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The poultry sector, already a primary driver of feed industry growth, stands to boom in the face of African swine fever (ASF). But poultry producers also face pressure from increased regulatory oversight, and public opinion may be shifting.
Poultry production, which drives demand of nearly half of global feed production, continues to enjoy steady growth, thanks in no small part to growing consumer demand. Alongside its perception as a health food among consumers, the poultry sector has thus far absorbed much of the lost demand for pork in China and other regions affected by ASF.
Overall production of feed for poultry in 2018 increased 2%, and the product of feed for layers specifically grew 4% globally thanks to rising consumer interest in eggs as a source of protein.
Brazil is the one exception to this success story. The Latin American country saw broiler production decrease in 2018 by 2%, according to the 2019 Alltech Global Feed Survey, due to rising corn and soybean prices. Forecasts anticipate that growing international exports and a rising economy will enable the Brazilian poultry industry to recover in the coming months. Shifts in international trade are also expected to bolster production in the EU.
Growth has brought unique challenges to poultry producers. Rapid advances in genetics, nutrition and technology have enabled producers to grow their flocks. Keeping up with this industry disruption “presents an exciting opportunity,” according to Kayla Price, a Canadian poultry technical manager at Alltech. But the integration of these technologies also requires careful management, she said.
Growth has also attracted attention from regulators, triggering scrutiny of the poultry industry and particularly its use of antibiotics in feed, which have been banned by an increasing number of jurisdictions.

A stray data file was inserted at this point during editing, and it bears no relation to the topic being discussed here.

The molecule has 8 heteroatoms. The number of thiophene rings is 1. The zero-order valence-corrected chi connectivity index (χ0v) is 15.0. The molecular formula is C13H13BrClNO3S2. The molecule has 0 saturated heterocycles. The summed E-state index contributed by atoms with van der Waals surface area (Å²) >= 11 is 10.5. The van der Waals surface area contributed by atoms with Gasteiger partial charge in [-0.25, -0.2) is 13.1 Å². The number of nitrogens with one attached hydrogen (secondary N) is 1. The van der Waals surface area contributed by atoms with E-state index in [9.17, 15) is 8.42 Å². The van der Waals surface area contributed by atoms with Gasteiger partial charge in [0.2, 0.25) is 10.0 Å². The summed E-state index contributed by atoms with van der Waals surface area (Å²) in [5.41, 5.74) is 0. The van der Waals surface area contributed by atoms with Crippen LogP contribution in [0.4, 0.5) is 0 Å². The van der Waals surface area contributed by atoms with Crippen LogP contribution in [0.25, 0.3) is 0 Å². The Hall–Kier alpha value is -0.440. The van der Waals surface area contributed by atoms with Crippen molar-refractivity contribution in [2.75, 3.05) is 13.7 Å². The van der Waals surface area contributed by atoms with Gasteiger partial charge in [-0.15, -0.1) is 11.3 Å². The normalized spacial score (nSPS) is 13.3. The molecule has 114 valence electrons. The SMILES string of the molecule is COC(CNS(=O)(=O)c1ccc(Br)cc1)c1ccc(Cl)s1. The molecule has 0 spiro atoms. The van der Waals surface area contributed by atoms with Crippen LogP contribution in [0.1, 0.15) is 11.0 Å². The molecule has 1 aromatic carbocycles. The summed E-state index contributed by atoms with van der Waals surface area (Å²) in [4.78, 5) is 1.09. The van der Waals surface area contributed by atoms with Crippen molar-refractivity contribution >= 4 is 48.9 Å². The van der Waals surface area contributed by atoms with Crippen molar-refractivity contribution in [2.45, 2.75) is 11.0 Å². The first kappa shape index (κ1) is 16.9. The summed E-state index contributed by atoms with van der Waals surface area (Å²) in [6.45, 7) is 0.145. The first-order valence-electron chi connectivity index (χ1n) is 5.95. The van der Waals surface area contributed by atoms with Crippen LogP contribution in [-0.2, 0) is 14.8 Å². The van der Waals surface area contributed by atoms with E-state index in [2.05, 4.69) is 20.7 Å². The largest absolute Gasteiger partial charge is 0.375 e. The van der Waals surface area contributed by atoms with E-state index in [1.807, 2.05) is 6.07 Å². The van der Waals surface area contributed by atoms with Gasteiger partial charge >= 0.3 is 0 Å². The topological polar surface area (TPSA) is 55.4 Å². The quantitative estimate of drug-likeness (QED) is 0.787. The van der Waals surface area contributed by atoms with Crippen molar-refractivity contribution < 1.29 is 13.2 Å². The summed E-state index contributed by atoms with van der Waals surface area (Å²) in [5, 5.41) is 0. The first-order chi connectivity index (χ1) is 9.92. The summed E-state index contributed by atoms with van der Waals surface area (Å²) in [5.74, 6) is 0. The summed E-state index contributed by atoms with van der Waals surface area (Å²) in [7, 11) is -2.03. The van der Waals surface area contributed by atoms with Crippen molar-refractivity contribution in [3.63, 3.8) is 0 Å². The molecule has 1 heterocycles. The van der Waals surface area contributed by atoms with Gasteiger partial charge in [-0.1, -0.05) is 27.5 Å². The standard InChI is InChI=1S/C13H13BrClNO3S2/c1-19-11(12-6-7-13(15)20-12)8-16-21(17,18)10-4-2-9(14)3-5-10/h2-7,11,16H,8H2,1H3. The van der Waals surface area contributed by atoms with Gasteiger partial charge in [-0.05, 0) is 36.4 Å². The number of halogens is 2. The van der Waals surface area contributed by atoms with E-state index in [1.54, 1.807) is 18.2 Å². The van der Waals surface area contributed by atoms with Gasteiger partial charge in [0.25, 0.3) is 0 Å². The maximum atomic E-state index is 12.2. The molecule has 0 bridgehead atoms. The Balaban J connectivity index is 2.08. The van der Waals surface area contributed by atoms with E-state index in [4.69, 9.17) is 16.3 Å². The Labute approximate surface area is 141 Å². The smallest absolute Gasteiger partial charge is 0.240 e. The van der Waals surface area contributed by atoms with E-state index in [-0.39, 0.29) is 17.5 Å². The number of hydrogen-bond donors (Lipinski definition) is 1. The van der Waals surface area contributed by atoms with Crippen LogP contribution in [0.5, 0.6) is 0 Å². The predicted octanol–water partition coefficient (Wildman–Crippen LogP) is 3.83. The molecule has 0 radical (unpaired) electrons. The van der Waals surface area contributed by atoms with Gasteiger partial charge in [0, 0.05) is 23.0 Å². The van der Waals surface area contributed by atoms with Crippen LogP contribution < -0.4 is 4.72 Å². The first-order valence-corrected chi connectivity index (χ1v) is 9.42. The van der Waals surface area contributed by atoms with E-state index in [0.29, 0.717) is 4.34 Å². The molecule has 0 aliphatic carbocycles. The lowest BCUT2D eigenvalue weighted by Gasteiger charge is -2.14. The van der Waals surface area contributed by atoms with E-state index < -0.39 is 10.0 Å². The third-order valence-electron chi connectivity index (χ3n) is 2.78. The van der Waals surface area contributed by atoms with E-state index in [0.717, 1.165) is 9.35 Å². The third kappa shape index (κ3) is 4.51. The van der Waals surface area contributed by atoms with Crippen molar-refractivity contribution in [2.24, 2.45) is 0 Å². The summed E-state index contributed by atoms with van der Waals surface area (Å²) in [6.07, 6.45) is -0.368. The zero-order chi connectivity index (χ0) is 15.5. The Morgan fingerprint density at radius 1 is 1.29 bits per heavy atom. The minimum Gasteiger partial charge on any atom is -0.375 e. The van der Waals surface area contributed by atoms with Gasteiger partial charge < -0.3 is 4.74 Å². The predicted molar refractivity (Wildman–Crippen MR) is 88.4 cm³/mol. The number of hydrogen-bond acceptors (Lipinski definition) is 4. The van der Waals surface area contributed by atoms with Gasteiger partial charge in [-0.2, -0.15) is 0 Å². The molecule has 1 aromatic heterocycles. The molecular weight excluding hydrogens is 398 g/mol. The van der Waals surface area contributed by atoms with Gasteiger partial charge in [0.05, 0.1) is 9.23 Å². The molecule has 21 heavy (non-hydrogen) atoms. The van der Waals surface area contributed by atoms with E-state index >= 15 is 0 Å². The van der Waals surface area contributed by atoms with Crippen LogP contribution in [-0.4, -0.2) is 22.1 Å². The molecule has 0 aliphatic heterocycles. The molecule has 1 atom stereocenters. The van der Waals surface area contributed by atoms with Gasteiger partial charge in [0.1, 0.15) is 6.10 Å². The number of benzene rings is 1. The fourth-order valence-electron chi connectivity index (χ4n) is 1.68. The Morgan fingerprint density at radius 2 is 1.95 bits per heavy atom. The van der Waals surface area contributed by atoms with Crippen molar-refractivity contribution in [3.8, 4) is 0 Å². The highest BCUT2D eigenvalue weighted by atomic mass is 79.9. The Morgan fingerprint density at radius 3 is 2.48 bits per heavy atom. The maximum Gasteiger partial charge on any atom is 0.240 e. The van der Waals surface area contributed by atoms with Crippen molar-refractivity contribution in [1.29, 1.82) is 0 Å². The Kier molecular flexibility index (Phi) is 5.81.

“With any change, there is a learning curve and, as we move forward, more focus is being put on gut health management of the flock,” Price said. “Gut health management strategies include building a program that combines effective biosecurity, health measurements and nutrition management.”
In the U.S., feed producers are bracing for the full implementation of the Food Safety Modernization Act, which will require inspections at facilities of all sizes come September.
“We are trying to learn as much as we can from those inspections from our membership,” said Leah Wilkinson, vice president of public policy and education at the American Feed Industry Association. “We’re asking for feedback so we can turn around and educate members on what FDA is looking for and how they are interpreting that in the field.”
Consumers, also, are increasingly concerned about food safety as well as sustainability, Price said, which has driven an interest in learning where and how food is produced. While this public scrutiny comes with challenges, Price and others also see it as an opportunity to “ensure trust in how food is grown” through outreach activities.